More than 25 million adults are potentially vulnerable, according to a report into people's financial lives from the City regulator.
Half of UK adults, or 25.6 million, show characteristics that signal their potential vulnerability - meaning they may be at increased risk of harm, the Financial Conduct Authority (FCA) found.
Those who are potentially vulnerable may suffer disproportionately if something in their lives goes wrong, the FCA said. They may be less able to engage with the financial services available.
Women are more likely than men to be potentially vulnerable. Some 53% or 13.9 million women fall into this category, compared with 46% or 11.7 million men.
People aged 75 and over, the unbanked - those who have no current account or an alternative e-money account - and the unemployed are also particularly likely to show characteristics of vulnerability, the FCA found.
But it emphasised that potential vulnerability does not mean all people with these characteristics will suffer harm.
Those who are potentially vulnerable may have been left at risk by a life event such as a divorce, redundancy or bereavement.
They may have low financial capability or they may have a health-related problem that affects their day-to-day lives.
The Financial Lives research was based on responses from nearly 13,000 people aged 18 and over.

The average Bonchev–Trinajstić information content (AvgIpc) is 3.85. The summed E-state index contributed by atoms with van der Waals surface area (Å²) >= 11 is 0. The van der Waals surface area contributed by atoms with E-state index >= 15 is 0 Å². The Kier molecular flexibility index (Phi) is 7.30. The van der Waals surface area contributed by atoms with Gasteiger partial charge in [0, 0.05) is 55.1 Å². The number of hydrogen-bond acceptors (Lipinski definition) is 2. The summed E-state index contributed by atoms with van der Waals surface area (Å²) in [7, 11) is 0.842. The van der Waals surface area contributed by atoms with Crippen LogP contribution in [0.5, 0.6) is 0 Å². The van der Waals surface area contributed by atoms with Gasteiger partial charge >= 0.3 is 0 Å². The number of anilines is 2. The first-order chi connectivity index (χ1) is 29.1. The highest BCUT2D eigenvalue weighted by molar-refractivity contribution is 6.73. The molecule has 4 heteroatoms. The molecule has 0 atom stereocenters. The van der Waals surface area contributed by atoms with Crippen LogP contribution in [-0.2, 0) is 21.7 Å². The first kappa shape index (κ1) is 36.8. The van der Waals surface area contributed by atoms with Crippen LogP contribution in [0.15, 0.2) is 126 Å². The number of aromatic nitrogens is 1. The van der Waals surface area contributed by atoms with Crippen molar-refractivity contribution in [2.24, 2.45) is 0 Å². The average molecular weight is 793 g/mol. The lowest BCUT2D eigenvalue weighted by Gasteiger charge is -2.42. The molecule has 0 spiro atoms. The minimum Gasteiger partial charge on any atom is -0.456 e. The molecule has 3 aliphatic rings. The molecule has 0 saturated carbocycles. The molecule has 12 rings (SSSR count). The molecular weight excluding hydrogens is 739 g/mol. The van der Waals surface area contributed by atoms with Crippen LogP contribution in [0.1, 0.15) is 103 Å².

It covered people's experiences of using financial products and services and managing their money.
The report also found:
:: Single parents aged 18 to 34 are three times as likely to use high-cost loans - at 17% compared with the UK average of 6%.
:: The FCA describes 13% of 25 to 34-year-olds as being in difficulty, because they have missed paying domestic bills or meeting credit commitments in three or more of the last six months.
:: Only 35% of those aged 45 to 54 have given a great deal of thought as to how they will manage in retirement.
:: People aged 65 and over are least likely to check if an internet site is secure before giving their bank or credit card details.
:: 24% of UK adults have little or no confidence in managing their money, and 46% of all UK adults report low knowledge about financial matters.
:: Some 3% of UK adults are unbanked. This means they have no current account or an alternative e-money account. Those most affected are the 18 to 24-year-olds and those over 85 - one in 20 (5%) of each group is unbanked.
FCA chief executive Andrew Bailey said: "The findings give us a wealth of information which will be used to increase our knowledge and understanding of the issues affecting consumers and how to best protect them.
"The data gathered will be invaluable in helping the FCA prioritise our work.
"We also hope that the research will provide valuable insight for other organisations focusing on consumers and finance."